Saturday, June 05, 2021

The Fight To Uncover The Origin Of Covid-19

vanityfair |  Since December 1, 2019, the SARS-CoV-2 virus that causes COVID-19 has infected more than 170 million people around the world and killed more than 3.5 million. To this day, we don’t know how or why this novel coronavirus suddenly appeared in the human population. Answering that question is more than an academic pursuit: Without knowing where it came from, we can’t be sure we’re taking the right steps to prevent a recurrence.

And yet, in the wake of the Lancet statement and under the cloud of Donald Trump’s toxic racism, which contributed to an alarming wave of anti-Asian violence in the U.S., one possible answer to this all-important question remained largely off-limits until the spring of 2021.

Behind closed doors, however, national security and public health experts and officials across a range of departments in the executive branch were locked in high-stakes battles over what could and couldn’t be investigated and made public.

A months long Vanity Fair investigation, interviews with more than 40 people, and a review of hundreds of pages of U.S. government documents, including internal memos, meeting minutes, and email correspondence, found that conflicts of interest, stemming in part from large government grants supporting controversial virology research, hampered the U.S. investigation into COVID-19’s origin at every step. In one State Department meeting, officials seeking to demand transparency from the Chinese government say they were explicitly told by colleagues not to explore the Wuhan Institute of Virology’s gain-of-function research, because it would bring unwelcome attention to U.S. government funding of it.

In an internal memo obtained by Vanity Fair, Thomas DiNanno, former acting assistant secretary of the State Department’s Bureau of Arms Control, Verification, and Compliance, wrote that staff from two bureaus, his own and the Bureau of International Security and Nonproliferation, “warned” leaders within his bureau “not to pursue an investigation into the origin of COVID-19” because it would “‘open a can of worms’ if it continued.”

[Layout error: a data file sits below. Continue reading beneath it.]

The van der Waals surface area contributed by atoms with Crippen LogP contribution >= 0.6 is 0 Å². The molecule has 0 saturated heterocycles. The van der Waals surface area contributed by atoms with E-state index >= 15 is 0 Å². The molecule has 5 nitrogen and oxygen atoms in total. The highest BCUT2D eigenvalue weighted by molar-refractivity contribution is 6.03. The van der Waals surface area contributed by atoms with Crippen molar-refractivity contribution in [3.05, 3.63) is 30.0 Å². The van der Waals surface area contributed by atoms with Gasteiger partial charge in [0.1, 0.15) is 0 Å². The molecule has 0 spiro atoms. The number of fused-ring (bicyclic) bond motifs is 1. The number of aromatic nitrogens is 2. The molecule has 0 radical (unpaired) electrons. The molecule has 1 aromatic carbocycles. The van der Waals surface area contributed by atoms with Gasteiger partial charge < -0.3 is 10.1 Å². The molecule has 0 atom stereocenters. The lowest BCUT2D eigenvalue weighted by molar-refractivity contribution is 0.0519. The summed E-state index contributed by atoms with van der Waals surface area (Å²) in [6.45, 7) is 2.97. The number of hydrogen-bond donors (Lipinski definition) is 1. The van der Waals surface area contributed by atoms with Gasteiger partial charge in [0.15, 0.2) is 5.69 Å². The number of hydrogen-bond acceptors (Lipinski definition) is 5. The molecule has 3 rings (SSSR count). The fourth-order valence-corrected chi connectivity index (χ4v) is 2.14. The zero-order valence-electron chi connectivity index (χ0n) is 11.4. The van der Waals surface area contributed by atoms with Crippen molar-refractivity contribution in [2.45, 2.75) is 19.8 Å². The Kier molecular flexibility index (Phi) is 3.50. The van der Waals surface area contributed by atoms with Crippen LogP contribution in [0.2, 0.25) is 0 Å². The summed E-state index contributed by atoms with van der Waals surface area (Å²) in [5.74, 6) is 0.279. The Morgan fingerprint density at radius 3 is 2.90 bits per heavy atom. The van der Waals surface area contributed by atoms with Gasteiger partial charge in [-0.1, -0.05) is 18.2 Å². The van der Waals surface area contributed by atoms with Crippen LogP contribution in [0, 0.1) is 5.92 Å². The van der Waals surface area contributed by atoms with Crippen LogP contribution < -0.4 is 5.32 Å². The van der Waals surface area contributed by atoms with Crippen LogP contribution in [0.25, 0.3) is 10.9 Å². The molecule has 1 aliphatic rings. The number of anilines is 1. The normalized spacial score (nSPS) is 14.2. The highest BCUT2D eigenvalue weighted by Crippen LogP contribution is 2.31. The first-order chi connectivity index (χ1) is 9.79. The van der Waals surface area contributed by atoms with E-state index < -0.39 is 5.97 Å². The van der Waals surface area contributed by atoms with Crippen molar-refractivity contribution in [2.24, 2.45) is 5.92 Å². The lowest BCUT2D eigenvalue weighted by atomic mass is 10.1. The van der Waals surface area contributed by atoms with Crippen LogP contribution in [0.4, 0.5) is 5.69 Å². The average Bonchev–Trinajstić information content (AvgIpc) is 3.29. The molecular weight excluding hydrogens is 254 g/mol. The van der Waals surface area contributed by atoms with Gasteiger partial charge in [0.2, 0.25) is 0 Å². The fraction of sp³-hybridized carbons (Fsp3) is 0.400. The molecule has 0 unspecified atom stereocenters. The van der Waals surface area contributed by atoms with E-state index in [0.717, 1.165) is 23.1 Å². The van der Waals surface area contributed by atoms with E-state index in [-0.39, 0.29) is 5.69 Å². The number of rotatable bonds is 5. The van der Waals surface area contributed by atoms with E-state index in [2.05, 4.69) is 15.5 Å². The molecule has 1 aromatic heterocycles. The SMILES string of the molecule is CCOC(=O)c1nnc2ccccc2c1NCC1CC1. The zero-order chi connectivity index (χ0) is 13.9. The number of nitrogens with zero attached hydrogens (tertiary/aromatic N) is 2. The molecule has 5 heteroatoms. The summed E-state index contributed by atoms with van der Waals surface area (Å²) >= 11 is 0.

There are reasons to doubt the lab-leak hypothesis. There is a long, well-documented history of natural spillovers leading to outbreaks, even when the initial and intermediate host animals have remained a mystery for months and years, and some expert virologists say the supposed oddities of the SARS-CoV-2 sequence have been found in nature.

But for most of the past year, the lab-leak scenario was treated not simply as unlikely or even inaccurate but as morally out-of-bounds. In late March, former Centers for Disease Control director Robert Redfield received death threats from fellow scientists after telling CNN that he believed COVID-19 had originated in a lab. “I was threatened and ostracized because I proposed another hypothesis,” Redfield told Vanity Fair. “I expected it from politicians. I didn’t expect it from science.”

With President Trump out of office, it should be possible to reject his xenophobic agenda and still ask why, in all places in the world, did the outbreak begin in the city with a laboratory housing one of the world’s most extensive collection of bat viruses, doing some of the most aggressive research?

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